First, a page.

On select Thursdays (and occasional Tuesdays), various friends of Visual Communications — individuals, filmmakers, activists, and stakeholders from Little Tokyo and various endangered communities — will screen feature-length films that have moved and influenced them, sparked their creativity, or prompted them into action. By looking at this selection, it’s clear that films speak to the human condition, or leave an indelible impression on the public. From romantic comedies, social melodramas, to action and adventure tales, cinema has never failed to offer pointed and wry commentary on matters such as race, class, social and economic strata. So let’s see what moves this small grouping of individuals…
All events below will be at 341 FSN (341 E 1st Street, Los Angeles, CA 90012).
FREE ADMISSION. Capacity is limited. Informal seating is available on a first come, first served basis.
Presented by ABRAHAM FERRER
(1971, Dir.: T.C. Frank)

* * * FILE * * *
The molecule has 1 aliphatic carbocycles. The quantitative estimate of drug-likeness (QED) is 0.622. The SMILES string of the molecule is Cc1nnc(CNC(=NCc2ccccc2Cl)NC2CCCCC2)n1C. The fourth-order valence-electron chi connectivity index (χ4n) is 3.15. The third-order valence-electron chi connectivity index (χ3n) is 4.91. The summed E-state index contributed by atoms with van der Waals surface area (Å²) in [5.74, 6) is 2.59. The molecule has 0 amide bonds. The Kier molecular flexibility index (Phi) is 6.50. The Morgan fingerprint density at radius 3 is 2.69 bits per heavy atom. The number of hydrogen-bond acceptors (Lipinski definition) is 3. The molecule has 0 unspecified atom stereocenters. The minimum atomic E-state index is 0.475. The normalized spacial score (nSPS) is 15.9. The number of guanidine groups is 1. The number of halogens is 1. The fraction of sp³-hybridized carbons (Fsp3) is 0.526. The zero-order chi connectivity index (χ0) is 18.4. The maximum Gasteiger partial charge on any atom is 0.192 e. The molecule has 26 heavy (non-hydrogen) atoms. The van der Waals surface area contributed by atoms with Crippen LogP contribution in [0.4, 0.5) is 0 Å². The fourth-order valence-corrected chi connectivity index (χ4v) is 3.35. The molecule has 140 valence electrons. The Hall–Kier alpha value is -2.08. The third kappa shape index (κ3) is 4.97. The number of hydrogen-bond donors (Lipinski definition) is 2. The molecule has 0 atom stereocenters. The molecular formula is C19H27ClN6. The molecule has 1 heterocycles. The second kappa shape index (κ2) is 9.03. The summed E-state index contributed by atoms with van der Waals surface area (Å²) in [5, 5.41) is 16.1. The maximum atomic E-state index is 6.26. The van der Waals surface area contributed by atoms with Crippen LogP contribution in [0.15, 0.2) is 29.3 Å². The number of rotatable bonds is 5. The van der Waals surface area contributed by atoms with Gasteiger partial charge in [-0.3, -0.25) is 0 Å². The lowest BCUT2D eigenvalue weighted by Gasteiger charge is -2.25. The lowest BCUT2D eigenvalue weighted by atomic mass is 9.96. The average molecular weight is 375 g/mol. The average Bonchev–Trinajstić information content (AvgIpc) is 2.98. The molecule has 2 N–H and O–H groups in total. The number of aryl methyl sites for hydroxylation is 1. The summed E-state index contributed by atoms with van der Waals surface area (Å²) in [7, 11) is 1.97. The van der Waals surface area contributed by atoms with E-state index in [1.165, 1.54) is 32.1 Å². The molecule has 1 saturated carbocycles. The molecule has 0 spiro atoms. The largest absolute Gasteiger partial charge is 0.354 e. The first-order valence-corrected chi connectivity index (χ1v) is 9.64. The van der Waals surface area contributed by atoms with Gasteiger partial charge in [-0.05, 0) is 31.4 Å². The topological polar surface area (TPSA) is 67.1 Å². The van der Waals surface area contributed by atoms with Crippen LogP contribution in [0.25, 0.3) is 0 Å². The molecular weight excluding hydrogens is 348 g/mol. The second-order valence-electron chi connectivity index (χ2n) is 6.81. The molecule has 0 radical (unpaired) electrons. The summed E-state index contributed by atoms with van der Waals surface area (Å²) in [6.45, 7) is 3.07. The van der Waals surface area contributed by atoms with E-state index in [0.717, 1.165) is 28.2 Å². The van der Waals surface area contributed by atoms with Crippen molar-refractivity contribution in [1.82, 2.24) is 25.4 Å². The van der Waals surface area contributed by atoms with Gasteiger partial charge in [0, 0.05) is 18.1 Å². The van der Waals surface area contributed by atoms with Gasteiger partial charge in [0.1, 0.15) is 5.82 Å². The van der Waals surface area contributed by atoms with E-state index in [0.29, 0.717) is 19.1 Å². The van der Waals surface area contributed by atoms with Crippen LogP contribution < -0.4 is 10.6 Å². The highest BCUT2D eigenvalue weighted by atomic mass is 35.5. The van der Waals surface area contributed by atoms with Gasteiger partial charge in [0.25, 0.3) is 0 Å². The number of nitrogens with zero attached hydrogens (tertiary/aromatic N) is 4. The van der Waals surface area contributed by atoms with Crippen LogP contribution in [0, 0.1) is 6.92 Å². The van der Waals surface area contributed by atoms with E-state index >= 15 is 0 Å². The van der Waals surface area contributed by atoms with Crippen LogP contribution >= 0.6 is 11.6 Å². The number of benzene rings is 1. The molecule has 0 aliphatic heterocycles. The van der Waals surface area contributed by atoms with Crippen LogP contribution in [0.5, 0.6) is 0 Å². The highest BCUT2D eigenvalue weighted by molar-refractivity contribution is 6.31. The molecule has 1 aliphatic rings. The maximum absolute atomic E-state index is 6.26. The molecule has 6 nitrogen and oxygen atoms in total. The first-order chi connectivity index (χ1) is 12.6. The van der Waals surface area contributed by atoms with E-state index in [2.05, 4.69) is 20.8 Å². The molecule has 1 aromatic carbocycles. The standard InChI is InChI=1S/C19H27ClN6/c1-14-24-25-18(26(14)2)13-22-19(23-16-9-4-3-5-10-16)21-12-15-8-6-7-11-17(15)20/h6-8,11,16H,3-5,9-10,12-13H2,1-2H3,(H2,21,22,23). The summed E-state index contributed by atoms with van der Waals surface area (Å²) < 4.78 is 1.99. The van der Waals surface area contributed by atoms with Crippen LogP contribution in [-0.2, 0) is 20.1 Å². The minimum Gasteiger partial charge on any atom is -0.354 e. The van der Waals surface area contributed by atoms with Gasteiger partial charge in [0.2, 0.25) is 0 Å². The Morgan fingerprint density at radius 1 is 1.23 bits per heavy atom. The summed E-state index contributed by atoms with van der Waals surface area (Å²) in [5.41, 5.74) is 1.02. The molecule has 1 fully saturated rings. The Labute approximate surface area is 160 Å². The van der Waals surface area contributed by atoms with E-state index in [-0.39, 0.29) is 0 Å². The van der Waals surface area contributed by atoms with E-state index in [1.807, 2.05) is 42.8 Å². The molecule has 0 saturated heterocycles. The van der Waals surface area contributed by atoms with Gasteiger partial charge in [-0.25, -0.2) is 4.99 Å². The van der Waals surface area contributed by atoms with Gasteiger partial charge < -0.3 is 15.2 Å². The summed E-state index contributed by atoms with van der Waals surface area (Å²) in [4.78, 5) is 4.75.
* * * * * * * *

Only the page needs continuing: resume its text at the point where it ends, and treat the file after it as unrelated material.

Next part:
Billy Jack, a “half-breed” American Navajo Indian, Green Beret Vietnam War veteran, and hapkido master, defends the hippie-themed Freedom School and its students from townspeople who do not understand or like the counterculture students. Trouble escalates when Bernard, son of a corrupt county chief, terrorizes a group of students and subsequently rapes the school’s director and kills a Native American Freedom School student. In order to set things right, Billy confronts Bernard, whom he catches in bed with a 13-year-old girl, and despite sustaining a crippling gunshot wound, administers his own brand of people’s “justice.”